Fatal attraction of the gangster rap

Women in the lives of men behind bars (from left) Zarah Garde-Wilson, Zaharoula Mokbel and Renata Laureano.

Women in the lives of men behind bars (from left) Zarah Garde-Wilson, Zaharoula Mokbel and Renata Laureano.

Miki Perkins
April 29, 2007

THEY are not so much bimbos as "crimbos" the often beautiful and sometimes bright women who fall for mobsters who live fast, kill often and die young.

And they stand by their man even when he is behind bars. But why?

When chubby drug dealer and murderer Carl Williams appeared in court on Friday his tall, blonde "friend" Renata Laureano dressed immaculately in a crisp shirt and strapless dress sat demurely beside his parents, while his (formerly blonde) estranged wife, Roberta, gave her hubby a tongue-lashing through two centimetres of bullet-proof glass.

Before the hearing she had given Renata a serve as well.

But, like the controversial criminal lawyer Zarah Garde-Wilson, matriach Judy Moran, and flame-haired Zaharoula Mokbel before her, Renata seems to be sticking with her man in this case the baby-faced crime boss.

As Williams boasted to his furious wife in a recent letter: "I can still pull 'em even when I'm in jail." A Melbourne psychologist, Alex Bartsch, a former homicide detective with first-hand knowledge of the criminal mind, says women gravitate to mobsters for many reasons.

He divides gangster groupies into types. There are the "Florence Nightingales" who befriend and defend the people society despises, much the way they might save a lost dog. These women think they can rescue, "cure" or change bad men, he said. Zarah Garde-Wilson, who took in the convicted killer Lewis Caine before he died, seems to fit the mould. Instead of turning her back on Caine's shady world after his death, Garde-Wilson moved closer, staying with a jailed gangland figure's wife. She later said of her friendship and defence of crime figures: "Someone has to do it."

Then there are those who like the notoriety, the chance to star in their own soap operas as the cameras roll outside court and gangland funerals. Gangster gran Judy Moran floated into court this week in a billowing black silk wrap and black lace stockings to hear the charges against the man who admits murdering three members of her family.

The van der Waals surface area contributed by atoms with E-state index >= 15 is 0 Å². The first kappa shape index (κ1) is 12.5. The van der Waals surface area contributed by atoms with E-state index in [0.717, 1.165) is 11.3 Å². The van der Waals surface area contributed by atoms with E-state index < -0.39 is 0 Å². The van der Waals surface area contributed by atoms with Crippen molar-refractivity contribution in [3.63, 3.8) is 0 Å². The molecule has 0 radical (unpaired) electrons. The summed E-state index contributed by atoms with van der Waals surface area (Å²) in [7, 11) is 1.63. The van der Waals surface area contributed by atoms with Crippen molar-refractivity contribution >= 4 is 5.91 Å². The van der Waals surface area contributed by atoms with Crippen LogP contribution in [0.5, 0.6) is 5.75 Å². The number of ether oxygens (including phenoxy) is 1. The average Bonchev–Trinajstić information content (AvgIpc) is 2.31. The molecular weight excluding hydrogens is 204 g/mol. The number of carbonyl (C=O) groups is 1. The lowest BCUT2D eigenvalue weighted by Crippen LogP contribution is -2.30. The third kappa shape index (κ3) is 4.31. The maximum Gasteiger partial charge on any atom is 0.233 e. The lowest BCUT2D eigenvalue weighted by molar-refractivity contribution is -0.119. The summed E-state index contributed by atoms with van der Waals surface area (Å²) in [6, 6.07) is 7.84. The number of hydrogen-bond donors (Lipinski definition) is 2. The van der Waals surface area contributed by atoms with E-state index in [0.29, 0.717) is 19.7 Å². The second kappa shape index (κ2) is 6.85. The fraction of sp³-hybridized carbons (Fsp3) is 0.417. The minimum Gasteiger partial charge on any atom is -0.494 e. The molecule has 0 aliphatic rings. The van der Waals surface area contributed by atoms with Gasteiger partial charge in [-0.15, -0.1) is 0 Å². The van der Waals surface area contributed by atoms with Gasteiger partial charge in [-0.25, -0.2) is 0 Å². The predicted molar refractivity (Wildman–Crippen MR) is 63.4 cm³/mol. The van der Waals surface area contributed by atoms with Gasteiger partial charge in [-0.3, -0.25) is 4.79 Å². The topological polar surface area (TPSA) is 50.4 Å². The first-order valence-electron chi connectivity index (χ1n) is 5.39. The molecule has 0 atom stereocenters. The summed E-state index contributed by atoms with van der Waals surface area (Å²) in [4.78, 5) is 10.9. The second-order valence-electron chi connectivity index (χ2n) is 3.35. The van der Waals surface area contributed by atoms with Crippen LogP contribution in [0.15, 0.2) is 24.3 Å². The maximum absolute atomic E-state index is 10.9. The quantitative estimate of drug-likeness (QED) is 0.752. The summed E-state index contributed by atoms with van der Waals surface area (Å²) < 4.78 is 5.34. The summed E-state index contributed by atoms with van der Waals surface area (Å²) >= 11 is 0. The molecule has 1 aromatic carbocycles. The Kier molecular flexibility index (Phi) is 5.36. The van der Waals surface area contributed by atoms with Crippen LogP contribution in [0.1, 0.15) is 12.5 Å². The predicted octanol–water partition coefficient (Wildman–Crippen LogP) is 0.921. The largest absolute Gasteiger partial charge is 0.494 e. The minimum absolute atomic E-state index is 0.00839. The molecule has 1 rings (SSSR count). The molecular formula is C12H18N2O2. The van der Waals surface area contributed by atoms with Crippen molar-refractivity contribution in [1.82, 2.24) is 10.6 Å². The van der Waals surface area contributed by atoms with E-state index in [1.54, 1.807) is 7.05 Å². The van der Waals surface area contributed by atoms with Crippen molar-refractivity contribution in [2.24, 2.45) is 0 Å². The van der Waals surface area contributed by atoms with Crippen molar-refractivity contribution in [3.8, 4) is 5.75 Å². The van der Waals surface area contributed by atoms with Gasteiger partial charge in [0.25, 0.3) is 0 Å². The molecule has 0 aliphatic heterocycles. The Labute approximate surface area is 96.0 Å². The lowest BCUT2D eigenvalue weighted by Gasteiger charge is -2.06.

She is always ready with a quote for reporters as she plays out a starring role with her blonde curls and celebrity sunnies. Like their men, some mobster women are full-blown narcissists with delusions of grandeur, Mr Bartsch said.

"They have an over-inflated sense of entitlement, lack of empathy and disregard for consequences." And some share other traits with their men: they are "sensation seekers" who get a thrill from risk-taking the way drug addicts and adrenalin junkies do. But it is the women that prisoners call "glass widows" that have their men where they want them.

Prison visiting hours fit their weekly routine, they don't have to turn a blind eye to cocaine on the coffee table or come home to a belting. On visiting days, prisons are full of women there to see their men. Prisoners cherish such loyalty right up until they are released.

According to retired standover man Mark "Chopper" Read, jail romances sour quickly on the outside. Read, pursued by dozens of women in more than 20 years inside, told The Sunday Age: "Any women who fall in love and marry men in jail are mad you wouldn't want to associate with them on the outside. Like the great man said, 'I don't want to belong to any club that will have me as a member'."

Read says he met his present wife, Margaret, as a teenager well before he went to jail. But the fact remains, for most mobster families, prison comes with the territory. And whatever keeps couples together after the cell door slams, it's not the sex.